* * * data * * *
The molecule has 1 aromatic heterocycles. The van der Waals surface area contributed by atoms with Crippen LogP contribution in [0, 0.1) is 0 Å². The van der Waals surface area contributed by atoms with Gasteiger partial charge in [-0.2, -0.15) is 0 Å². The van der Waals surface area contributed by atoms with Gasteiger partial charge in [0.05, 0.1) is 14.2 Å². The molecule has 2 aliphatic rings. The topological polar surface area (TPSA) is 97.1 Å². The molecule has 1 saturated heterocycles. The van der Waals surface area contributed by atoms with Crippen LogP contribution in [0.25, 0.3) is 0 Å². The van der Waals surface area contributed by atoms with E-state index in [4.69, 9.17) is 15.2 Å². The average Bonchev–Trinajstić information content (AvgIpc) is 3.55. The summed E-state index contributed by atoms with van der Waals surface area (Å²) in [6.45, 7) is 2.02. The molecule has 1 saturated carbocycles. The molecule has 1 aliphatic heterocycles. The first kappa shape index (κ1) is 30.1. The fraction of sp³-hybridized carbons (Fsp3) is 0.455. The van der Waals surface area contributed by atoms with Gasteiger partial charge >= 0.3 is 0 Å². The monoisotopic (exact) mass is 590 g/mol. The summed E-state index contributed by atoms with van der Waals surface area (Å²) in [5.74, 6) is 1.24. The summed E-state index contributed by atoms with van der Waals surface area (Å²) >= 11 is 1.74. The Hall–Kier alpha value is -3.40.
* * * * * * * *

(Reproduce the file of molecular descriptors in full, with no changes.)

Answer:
The molecule has 1 aromatic heterocycles. The van der Waals surface area contributed by atoms with Crippen LogP contribution in [0, 0.1) is 0 Å². The van der Waals surface area contributed by atoms with Gasteiger partial charge in [-0.2, -0.15) is 0 Å². The van der Waals surface area contributed by atoms with Gasteiger partial charge in [0.05, 0.1) is 14.2 Å². The molecule has 2 aliphatic rings. The topological polar surface area (TPSA) is 97.1 Å². The molecule has 1 saturated heterocycles. The van der Waals surface area contributed by atoms with Crippen LogP contribution in [0.25, 0.3) is 0 Å². The van der Waals surface area contributed by atoms with E-state index in [4.69, 9.17) is 15.2 Å². The average Bonchev–Trinajstić information content (AvgIpc) is 3.55. The summed E-state index contributed by atoms with van der Waals surface area (Å²) in [6.45, 7) is 2.02. The molecule has 1 saturated carbocycles. The molecule has 1 aliphatic heterocycles. The first kappa shape index (κ1) is 30.1. The fraction of sp³-hybridized carbons (Fsp3) is 0.455. The van der Waals surface area contributed by atoms with Gasteiger partial charge >= 0.3 is 0 Å². The monoisotopic (exact) mass is 590 g/mol. The summed E-state index contributed by atoms with van der Waals surface area (Å²) in [5.74, 6) is 1.24. The summed E-state index contributed by atoms with van der Waals surface area (Å²) >= 11 is 1.74. The Hall–Kier alpha value is -3.40.